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Thursday, May 09, 2024

Why I (Probably) Won't Sign the Statement from Jewish Faculty Opposing the Antisemitism Awareness Act

There are now nearly 800 signatories to the "Statement from Concerned Jewish Faculty Against Antisemitism," but it presents a tough problem for me. I agree with the bottom line that the "Antisemitism Awareness Act," already passed by the House, should be defeated in the Senate or vetoed by Pres. Biden, because it is wrong to codify the International Holocaust Remembrance Alliance’s (IHRA) working definition of antisemitism. The IHRA definition has much to commend it as an educational tool. By its own terms, however, it was intended to be "non-legally binding," and it would be a mistake to make it legally enforceable.

The Statement goes further, however, inaccurately stating that the IHRA definition “conflates antisemitism with criticism of the state of Israel.” In fact, the IHRA definition simply points out that criticism of Israel may be antisemitic, which is unquestionably true, and that "criticism of Israel similar to that leveled against any other country cannot be regarded as antisemitic." That is the opposite of conflation.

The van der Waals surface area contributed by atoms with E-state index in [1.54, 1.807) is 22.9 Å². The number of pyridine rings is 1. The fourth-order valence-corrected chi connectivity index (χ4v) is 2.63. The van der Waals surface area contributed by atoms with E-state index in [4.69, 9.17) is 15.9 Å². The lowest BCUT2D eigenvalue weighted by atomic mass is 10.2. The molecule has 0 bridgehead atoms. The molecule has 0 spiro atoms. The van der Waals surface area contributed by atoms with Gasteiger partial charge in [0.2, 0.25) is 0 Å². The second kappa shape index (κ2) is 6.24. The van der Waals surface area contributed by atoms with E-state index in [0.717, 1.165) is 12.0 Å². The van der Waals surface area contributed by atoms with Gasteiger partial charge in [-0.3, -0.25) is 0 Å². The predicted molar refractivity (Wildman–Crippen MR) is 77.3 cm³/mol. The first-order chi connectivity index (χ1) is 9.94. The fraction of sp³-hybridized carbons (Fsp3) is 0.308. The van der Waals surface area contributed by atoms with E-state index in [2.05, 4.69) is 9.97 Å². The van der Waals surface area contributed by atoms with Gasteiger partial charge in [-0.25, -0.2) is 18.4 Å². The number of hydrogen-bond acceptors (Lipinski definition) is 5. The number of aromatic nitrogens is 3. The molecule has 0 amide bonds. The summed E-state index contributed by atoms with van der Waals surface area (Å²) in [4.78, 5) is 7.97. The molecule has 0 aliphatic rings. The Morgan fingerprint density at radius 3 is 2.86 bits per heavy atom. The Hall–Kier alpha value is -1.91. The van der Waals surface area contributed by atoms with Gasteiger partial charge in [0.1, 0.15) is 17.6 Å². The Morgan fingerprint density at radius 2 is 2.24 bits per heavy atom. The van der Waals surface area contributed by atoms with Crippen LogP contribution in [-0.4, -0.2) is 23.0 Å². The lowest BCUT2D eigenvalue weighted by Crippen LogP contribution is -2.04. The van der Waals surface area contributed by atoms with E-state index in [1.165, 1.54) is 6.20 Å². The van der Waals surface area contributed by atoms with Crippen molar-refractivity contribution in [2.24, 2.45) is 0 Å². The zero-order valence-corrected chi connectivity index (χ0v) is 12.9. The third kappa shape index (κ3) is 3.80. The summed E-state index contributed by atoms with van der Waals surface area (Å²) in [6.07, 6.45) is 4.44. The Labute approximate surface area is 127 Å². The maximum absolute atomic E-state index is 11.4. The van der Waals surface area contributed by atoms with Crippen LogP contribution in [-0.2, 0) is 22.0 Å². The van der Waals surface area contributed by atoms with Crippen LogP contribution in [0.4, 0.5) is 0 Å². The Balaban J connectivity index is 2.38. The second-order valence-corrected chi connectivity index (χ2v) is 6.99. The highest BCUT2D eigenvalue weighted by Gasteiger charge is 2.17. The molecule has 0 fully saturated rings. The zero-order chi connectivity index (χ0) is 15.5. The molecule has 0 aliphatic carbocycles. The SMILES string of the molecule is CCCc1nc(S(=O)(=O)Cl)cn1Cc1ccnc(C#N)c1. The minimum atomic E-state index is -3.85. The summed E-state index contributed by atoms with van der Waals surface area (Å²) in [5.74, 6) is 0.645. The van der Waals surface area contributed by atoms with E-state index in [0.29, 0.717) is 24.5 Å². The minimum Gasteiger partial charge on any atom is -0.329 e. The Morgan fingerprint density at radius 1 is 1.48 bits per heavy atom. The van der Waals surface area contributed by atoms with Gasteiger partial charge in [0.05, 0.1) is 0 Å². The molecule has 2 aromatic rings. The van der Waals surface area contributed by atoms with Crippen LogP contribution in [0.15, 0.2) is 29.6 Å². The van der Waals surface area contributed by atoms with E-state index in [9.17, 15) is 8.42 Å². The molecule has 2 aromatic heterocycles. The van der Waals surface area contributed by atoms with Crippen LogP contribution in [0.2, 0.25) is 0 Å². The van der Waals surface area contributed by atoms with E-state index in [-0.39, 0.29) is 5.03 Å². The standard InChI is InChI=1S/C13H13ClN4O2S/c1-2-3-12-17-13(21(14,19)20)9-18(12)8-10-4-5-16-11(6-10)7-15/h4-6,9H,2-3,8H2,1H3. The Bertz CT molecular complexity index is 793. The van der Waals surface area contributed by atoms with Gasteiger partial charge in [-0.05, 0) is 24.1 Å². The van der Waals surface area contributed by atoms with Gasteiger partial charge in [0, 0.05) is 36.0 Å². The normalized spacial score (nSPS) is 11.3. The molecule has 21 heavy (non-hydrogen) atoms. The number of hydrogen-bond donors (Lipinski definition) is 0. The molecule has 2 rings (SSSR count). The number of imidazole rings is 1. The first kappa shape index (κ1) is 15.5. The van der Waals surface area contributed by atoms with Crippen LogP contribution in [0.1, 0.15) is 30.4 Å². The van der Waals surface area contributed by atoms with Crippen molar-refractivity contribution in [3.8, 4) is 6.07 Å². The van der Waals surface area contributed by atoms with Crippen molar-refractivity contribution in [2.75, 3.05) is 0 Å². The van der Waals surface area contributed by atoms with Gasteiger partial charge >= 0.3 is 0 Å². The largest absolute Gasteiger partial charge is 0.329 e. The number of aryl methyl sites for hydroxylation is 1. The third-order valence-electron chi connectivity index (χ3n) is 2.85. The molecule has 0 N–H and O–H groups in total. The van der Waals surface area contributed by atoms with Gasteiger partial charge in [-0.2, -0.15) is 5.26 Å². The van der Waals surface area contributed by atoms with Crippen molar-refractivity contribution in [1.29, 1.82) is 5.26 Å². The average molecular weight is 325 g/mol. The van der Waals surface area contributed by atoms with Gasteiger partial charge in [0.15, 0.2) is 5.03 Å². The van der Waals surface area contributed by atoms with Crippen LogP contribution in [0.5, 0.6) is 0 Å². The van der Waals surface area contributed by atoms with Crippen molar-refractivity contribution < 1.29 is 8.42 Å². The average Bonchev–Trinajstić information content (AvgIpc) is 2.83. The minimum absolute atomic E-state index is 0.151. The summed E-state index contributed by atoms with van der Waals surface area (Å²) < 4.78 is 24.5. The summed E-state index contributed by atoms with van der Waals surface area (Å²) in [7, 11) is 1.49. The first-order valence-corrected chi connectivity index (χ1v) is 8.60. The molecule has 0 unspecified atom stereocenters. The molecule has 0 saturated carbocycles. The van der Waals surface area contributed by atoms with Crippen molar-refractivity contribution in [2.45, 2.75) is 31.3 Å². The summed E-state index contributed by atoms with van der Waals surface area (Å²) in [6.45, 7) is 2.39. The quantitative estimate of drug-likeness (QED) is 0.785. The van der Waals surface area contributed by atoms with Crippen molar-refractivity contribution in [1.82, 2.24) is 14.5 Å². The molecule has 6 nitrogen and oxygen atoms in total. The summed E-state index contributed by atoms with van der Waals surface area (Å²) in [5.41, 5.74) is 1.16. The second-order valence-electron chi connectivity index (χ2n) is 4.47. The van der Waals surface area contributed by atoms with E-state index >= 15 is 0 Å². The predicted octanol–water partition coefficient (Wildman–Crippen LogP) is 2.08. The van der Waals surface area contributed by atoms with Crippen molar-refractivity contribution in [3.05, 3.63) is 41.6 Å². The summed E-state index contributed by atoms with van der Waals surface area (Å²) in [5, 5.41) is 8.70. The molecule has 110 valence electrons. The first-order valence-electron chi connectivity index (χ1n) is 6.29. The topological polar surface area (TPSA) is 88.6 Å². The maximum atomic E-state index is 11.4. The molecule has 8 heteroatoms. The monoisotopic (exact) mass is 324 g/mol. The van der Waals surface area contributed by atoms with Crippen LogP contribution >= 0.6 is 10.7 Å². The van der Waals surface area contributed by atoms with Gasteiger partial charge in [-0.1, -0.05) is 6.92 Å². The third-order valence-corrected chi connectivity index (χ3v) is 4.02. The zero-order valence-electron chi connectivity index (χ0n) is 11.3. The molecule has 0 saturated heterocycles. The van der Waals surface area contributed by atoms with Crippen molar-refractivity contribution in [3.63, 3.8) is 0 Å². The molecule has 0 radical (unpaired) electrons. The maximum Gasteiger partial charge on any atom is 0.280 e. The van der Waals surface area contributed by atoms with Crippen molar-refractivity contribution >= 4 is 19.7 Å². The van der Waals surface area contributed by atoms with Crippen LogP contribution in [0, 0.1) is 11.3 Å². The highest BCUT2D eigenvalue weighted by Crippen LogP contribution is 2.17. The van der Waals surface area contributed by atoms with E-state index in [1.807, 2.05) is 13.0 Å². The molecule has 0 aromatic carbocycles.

The Statement is signed by many people I respect, but it also includes Judith Butler and Gabriel Winant, who have no credibility on antisemitism, among others with whom I do not care to associate.

So this is a tough one for me. The Antisemitism Awareness Act would do more harm than good, but the Statement from Concerned Jewish Faculty also misrepresents and undermines the IHRA definition even for educational purposes. I am still undecided, but leaning against signing (the default being inaction).

Posted by Steve Lubet on May 9, 2024 at 11:26 AM | Permalink


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